After the morning routine, there are a few exterior shots: she makes a befuddled visit to a pharmacy, he goes to an editorial meeting for a cinema magazine. We see their loving and formerly drug-addicted son (a superb Alex Lutz) volunteering at a needle exchange. As these dark times unfold, we keep waiting for another glimpse backward in time, another meal alfresco, and then, realizing it isn’t going to happen, we wish we’d paid more attention to the one we saw, trying desperately to recall it. Noé makes us feel with increasing intensity the heart-piercing meaning of that brief glimpse: how the mundane joys and sorrows of a marriage, how the very identities carved out by coupledom, shrink to a pinpoint in the enveloping darkness of slow death. This realization is in some ways the most terrible moment: we’re never again going to see them as they were. What did they say to each other? How were their smiles? What exactly were they eating? Why didn’t we appreciate it all at the time? Too late. They’ve lost it and so have we. That opening scene, in its very brevity, casts a shadow far more haunting than a dozen flashbacks.

The ways in which Lebrun and Argento inhabit their differently declining characters verge on the uncanny. Her eyes are sometimes bright with confusion and a wordless pleading, sometimes dead with blinds drawn. He is baffled and angry, his command of his emotions and intellect not that much greater than hers. He rages at her (is she trying to kill him?), at his own helplessness, at his inability to reach her.  There are touches of dark humor: in a devastating, groan-inducing scene that certifies this as a horror film for writers, she tears up his manuscript and flushes it down the toilet. (The monitor in his office is apparently for movie viewing rather than word processing; neither does he seem to have made any carbons.)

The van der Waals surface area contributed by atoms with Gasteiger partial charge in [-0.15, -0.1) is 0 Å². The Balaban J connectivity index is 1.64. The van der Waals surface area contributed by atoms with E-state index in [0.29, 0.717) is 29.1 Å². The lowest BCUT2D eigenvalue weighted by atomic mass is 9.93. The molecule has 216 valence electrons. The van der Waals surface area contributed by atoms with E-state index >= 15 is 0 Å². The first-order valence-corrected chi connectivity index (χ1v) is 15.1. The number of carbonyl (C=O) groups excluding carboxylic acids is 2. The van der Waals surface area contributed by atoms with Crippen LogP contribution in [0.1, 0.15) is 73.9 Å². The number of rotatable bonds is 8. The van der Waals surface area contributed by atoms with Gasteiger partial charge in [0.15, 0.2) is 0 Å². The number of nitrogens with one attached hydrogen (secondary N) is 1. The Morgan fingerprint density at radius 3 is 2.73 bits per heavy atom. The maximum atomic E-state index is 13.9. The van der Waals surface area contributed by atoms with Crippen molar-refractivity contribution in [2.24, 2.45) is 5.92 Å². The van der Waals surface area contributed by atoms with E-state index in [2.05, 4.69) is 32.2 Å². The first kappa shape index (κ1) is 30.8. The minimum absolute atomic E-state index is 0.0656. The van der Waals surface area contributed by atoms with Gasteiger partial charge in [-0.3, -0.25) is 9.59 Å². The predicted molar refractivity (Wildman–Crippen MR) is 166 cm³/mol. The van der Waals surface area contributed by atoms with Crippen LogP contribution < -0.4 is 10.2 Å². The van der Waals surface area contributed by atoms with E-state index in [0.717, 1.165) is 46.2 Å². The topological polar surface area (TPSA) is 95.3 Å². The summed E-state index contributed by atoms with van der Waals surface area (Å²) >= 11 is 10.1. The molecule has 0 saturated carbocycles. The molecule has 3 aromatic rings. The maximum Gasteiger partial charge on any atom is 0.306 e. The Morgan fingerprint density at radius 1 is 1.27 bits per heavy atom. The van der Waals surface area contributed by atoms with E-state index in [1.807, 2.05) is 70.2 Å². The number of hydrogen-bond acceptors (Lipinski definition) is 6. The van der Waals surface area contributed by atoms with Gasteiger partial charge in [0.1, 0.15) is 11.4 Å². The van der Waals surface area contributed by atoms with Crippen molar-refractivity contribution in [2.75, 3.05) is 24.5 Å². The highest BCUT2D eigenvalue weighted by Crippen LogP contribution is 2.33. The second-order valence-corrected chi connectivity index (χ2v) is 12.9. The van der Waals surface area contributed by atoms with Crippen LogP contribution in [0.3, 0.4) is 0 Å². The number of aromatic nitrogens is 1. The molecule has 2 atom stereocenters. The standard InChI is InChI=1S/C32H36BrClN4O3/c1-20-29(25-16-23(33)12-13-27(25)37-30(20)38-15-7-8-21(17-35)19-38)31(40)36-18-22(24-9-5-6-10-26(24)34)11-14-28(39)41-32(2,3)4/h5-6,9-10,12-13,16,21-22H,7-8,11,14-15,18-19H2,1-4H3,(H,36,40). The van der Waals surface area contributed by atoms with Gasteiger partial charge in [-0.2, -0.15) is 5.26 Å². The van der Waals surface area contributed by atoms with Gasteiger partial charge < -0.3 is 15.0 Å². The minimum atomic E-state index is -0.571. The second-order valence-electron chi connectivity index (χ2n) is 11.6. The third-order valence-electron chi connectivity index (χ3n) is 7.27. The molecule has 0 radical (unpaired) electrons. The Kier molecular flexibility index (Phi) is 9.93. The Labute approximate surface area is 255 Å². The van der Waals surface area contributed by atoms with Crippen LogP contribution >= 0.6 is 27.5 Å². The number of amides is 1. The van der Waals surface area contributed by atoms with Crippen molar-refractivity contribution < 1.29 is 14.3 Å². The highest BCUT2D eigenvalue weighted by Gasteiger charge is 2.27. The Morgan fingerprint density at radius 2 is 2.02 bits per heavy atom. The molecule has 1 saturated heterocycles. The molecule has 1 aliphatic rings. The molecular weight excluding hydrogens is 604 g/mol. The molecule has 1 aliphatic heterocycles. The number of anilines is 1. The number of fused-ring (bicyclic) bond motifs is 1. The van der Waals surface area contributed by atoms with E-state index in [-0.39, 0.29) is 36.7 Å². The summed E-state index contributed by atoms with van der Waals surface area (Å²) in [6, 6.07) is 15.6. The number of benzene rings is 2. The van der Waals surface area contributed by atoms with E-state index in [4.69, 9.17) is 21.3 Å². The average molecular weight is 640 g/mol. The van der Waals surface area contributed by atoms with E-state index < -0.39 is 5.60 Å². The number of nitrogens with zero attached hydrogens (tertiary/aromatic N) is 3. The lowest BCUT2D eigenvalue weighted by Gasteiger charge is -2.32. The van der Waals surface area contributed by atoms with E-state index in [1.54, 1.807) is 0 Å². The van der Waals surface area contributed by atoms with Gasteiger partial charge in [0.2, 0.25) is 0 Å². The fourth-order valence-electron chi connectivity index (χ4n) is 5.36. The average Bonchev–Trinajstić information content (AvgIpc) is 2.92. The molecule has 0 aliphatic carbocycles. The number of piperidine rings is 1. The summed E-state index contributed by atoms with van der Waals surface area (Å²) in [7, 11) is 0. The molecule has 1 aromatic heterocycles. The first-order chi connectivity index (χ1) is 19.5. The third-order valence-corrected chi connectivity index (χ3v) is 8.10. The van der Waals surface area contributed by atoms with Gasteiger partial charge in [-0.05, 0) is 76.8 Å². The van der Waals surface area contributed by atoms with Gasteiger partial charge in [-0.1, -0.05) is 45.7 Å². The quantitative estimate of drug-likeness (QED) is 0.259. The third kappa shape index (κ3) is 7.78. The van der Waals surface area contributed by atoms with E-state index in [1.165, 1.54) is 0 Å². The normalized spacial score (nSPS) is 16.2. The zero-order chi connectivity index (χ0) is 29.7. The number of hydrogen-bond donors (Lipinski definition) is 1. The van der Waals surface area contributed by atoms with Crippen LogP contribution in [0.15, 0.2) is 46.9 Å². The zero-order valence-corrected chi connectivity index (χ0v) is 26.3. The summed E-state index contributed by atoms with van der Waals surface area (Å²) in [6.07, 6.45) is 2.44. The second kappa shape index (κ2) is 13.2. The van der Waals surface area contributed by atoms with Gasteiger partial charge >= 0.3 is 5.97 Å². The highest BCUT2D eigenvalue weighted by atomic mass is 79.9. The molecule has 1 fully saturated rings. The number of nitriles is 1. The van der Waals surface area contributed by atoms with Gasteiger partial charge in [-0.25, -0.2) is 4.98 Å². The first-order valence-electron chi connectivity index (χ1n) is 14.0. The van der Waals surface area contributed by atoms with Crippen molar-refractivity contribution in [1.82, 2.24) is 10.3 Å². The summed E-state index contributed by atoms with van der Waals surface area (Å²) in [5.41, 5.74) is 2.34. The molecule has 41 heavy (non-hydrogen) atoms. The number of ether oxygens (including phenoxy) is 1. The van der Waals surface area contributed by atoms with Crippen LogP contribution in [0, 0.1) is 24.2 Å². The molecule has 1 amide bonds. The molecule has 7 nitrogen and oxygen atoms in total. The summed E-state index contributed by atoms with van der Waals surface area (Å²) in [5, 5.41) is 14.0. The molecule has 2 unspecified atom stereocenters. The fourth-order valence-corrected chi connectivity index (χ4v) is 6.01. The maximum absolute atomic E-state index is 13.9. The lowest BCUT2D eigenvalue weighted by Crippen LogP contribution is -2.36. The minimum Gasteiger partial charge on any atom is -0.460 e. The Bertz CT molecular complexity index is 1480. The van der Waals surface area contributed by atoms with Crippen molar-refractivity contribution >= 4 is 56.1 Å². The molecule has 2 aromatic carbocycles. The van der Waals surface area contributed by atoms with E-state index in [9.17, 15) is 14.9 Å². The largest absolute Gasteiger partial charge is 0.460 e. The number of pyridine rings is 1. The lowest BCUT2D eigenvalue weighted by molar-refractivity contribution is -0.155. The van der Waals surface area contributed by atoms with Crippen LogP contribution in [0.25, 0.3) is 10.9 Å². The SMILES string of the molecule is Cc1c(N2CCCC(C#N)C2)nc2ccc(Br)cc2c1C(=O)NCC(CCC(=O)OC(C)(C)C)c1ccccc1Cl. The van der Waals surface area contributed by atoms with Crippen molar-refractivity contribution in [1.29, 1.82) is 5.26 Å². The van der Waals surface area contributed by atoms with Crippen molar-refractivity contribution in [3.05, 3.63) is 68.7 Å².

In a wrenching council, the family of three discuss the future, the urgency of moving to a facility or hiring a caretaker. Or rather, the two men discuss it, while Elle, in a rare spark of lucidity, wishes she were dead. Ultimately, he can’t move—all those books—and can’t bring himself to call a caretaker. His terror of change blinds him to what might better serve his wife and son. We follow them through death to memorial service, and then finally back to that apartment, now serenely empty, a ghostly space, every trace of its former occupants gone. 

The one whiff of sentimentality is the dedication, the notion of the heart outlasting the mind. If Noé means the physical heart, well and good; often, the brain fails before the heart. But he doesn’t. He means the heart as the seat of love and compassion, but in fact, wherever empathy is located, whether in the diaphragm or the cerebrum, that is precisely what is dead. This touches on the curious stigma that makes Alzheimer’s particularly difficult to confront. We know the disease has respect for neither IQ nor EQ, yet astonishingly, given its ubiquity, people will still express amazement that some brilliant acquaintance—often a writer, teacher, or psychiatrist—has succumbed. The brain is just another organ, but we don’t see it as such: it is mind, it is intelligence, it is identity, it is who we are. 

Just prior to filming, the director had a stroke, a close brush with death. Although the idea had already taken root, surely this had a profound effect on his perspective. In this bracing confrontation with dying, Noé somehow removes the special onus of Alzheimer’s. We are all some version of He and She: dignity is stripped away, yet we stubbornly persist. Like some of Bergman’s most despairing films, Noé’s meditation on the transience of life is both humbling and exhilarating.

Molly Haskell has written for many publications, including The Village VoiceThe New York TimesMs.Saturday Review, and Vogue. She is the author of Steven Spielberg: A Life in Films and From Reverence to Rape: The Treatment of Women in the Movies